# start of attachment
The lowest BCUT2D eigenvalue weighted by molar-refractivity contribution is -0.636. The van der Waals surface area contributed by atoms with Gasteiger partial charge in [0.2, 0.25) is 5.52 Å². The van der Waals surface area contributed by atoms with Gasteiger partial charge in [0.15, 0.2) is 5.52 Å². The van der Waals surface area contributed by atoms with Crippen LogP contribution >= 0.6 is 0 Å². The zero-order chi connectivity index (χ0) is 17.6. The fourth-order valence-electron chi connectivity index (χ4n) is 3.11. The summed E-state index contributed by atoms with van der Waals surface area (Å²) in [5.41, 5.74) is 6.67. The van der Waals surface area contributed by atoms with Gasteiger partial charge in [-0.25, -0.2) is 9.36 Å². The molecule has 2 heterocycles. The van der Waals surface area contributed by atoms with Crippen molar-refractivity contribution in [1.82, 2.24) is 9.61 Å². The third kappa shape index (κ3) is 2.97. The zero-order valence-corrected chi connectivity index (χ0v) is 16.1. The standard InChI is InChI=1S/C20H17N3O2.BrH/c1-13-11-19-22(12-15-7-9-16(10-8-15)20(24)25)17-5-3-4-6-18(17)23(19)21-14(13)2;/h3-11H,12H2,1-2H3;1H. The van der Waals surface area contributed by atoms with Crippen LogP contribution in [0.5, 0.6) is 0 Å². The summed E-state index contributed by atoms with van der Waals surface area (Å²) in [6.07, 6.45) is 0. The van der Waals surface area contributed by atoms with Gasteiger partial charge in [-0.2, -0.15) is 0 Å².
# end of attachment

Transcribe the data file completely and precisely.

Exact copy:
The lowest BCUT2D eigenvalue weighted by molar-refractivity contribution is -0.636. The van der Waals surface area contributed by atoms with Gasteiger partial charge in [0.2, 0.25) is 5.52 Å². The van der Waals surface area contributed by atoms with Gasteiger partial charge in [0.15, 0.2) is 5.52 Å². The van der Waals surface area contributed by atoms with Crippen LogP contribution >= 0.6 is 0 Å². The zero-order chi connectivity index (χ0) is 17.6. The fourth-order valence-electron chi connectivity index (χ4n) is 3.11. The summed E-state index contributed by atoms with van der Waals surface area (Å²) in [5.41, 5.74) is 6.67. The van der Waals surface area contributed by atoms with Gasteiger partial charge in [-0.25, -0.2) is 9.36 Å². The molecule has 2 heterocycles. The van der Waals surface area contributed by atoms with Crippen molar-refractivity contribution in [1.82, 2.24) is 9.61 Å². The third kappa shape index (κ3) is 2.97. The zero-order valence-corrected chi connectivity index (χ0v) is 16.1. The standard InChI is InChI=1S/C20H17N3O2.BrH/c1-13-11-19-22(12-15-7-9-16(10-8-15)20(24)25)17-5-3-4-6-18(17)23(19)21-14(13)2;/h3-11H,12H2,1-2H3;1H. The van der Waals surface area contributed by atoms with Crippen LogP contribution in [0.5, 0.6) is 0 Å². The summed E-state index contributed by atoms with van der Waals surface area (Å²) in [6.07, 6.45) is 0. The van der Waals surface area contributed by atoms with Gasteiger partial charge in [-0.2, -0.15) is 0 Å².